By Craig Kafura and Karen Whisler
Former German Chancellor Helmut Kohl has passed away at the age of 87. The Chicago Council on Global Affairs’ long-running public opinion survey asked how Americans felt about Kohl during his term in 1982, 1986, and again in 1990. In a 0-100 ‘thermometer’ scale Americans were fairly neutral with regard to Kohl, ranking him with a median score in the 50’s. This put him in line with leaders such as Nelson Mandela and French President Francois Mitterrand, above European Commission president Jacques Delors and former US President Richard Nixon, and below figures like UK PM Margaret Thatcher, Soviet Premier Mikhail Gorbachev, and then-President George H. W. Bush.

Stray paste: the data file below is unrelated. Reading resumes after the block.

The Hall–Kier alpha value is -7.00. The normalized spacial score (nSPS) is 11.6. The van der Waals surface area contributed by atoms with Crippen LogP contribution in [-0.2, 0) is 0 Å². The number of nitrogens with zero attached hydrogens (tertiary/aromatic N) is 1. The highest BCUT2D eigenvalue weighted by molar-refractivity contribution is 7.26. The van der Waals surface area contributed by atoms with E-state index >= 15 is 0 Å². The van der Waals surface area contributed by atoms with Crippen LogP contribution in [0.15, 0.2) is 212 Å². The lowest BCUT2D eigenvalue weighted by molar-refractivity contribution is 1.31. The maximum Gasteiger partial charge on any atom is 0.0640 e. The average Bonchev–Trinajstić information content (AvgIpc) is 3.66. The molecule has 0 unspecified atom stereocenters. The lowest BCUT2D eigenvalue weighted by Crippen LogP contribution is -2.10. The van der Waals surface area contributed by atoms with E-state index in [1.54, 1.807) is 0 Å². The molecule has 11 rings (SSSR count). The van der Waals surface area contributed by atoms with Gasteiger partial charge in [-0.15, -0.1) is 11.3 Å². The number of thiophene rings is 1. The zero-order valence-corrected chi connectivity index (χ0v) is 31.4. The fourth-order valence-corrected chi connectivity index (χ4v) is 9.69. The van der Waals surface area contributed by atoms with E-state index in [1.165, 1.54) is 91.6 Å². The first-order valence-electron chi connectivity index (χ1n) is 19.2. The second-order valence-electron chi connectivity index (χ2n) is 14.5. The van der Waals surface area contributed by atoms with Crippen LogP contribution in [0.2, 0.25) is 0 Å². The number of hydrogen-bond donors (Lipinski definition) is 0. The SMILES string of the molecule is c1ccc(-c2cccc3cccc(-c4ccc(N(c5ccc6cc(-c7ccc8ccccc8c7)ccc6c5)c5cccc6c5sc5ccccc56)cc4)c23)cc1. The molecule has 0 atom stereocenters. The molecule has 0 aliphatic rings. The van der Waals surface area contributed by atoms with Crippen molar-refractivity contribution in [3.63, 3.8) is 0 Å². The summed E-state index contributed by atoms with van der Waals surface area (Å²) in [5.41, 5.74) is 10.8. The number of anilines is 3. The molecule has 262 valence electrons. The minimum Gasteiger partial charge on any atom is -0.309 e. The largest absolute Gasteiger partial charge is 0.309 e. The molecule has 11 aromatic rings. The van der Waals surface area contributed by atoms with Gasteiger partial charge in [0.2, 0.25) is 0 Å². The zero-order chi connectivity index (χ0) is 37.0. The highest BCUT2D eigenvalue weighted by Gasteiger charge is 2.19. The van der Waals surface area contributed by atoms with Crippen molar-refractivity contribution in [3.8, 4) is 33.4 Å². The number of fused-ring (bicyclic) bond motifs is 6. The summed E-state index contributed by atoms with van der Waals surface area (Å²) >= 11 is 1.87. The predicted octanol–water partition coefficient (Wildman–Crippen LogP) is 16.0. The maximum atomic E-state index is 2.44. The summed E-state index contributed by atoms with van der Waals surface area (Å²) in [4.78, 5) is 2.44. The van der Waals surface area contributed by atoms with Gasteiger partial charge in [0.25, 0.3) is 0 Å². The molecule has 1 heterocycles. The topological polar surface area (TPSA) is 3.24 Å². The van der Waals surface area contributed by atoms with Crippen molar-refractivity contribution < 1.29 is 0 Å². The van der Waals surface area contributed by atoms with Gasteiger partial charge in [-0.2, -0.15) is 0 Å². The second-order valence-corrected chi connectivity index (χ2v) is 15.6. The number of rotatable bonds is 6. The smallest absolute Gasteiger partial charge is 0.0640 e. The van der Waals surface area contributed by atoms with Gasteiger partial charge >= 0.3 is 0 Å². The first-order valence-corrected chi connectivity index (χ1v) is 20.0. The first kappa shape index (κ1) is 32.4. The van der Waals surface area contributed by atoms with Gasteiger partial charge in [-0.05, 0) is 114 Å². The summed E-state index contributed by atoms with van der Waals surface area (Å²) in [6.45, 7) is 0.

Yet Kohl’s West Germany—and after 1990, Germany—were consistently warmly regarded by Americans, both during and following his tenure as Chancellor.
Though Kohl left politics in 2002, his political legacy lives on. Kohl's 1994 cabinet included as minister for the environment and nuclear safety one Dr. Angela Merkel, who now has had a run of political success nearly as long as Kohl’s, serving as Chancellor since 2005. If she wins reelection to her fourth term this fall, she would have the potential to surpass Kohl as the longest-tenured Chancellor in modern German history.